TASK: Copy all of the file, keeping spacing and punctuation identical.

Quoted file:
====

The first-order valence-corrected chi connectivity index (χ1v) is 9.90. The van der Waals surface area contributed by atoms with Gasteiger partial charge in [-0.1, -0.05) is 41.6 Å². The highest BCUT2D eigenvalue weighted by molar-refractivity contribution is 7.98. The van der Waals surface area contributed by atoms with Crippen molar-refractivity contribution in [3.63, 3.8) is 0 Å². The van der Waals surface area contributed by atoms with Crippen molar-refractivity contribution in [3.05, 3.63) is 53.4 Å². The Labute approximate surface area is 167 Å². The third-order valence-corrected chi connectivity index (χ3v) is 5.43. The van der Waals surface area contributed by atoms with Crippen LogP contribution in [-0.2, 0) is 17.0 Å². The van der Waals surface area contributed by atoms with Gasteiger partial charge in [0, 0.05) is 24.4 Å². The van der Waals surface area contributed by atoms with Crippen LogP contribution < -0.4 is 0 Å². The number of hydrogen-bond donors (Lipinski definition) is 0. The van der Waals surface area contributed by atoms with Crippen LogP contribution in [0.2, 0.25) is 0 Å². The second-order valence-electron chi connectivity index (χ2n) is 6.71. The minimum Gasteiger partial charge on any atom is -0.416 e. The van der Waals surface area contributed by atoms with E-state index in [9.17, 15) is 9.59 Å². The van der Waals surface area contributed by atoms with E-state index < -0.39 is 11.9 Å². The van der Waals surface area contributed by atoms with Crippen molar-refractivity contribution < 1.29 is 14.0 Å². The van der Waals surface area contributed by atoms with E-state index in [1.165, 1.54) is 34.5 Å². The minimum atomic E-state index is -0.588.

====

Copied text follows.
The first-order valence-corrected chi connectivity index (χ1v) is 9.90. The van der Waals surface area contributed by atoms with Gasteiger partial charge in [-0.1, -0.05) is 41.6 Å². The highest BCUT2D eigenvalue weighted by molar-refractivity contribution is 7.98. The van der Waals surface area contributed by atoms with Crippen molar-refractivity contribution in [3.63, 3.8) is 0 Å². The van der Waals surface area contributed by atoms with Crippen molar-refractivity contribution in [3.05, 3.63) is 53.4 Å². The Labute approximate surface area is 167 Å². The third-order valence-corrected chi connectivity index (χ3v) is 5.43. The van der Waals surface area contributed by atoms with Crippen LogP contribution in [-0.2, 0) is 17.0 Å². The van der Waals surface area contributed by atoms with Gasteiger partial charge in [0, 0.05) is 24.4 Å². The van der Waals surface area contributed by atoms with Crippen LogP contribution < -0.4 is 0 Å². The number of hydrogen-bond donors (Lipinski definition) is 0. The van der Waals surface area contributed by atoms with Crippen LogP contribution in [0.2, 0.25) is 0 Å². The second-order valence-electron chi connectivity index (χ2n) is 6.71. The minimum Gasteiger partial charge on any atom is -0.416 e. The van der Waals surface area contributed by atoms with E-state index in [9.17, 15) is 9.59 Å². The van der Waals surface area contributed by atoms with E-state index < -0.39 is 11.9 Å². The van der Waals surface area contributed by atoms with Crippen molar-refractivity contribution < 1.29 is 14.0 Å². The van der Waals surface area contributed by atoms with E-state index in [1.165, 1.54) is 34.5 Å². The minimum atomic E-state index is -0.588.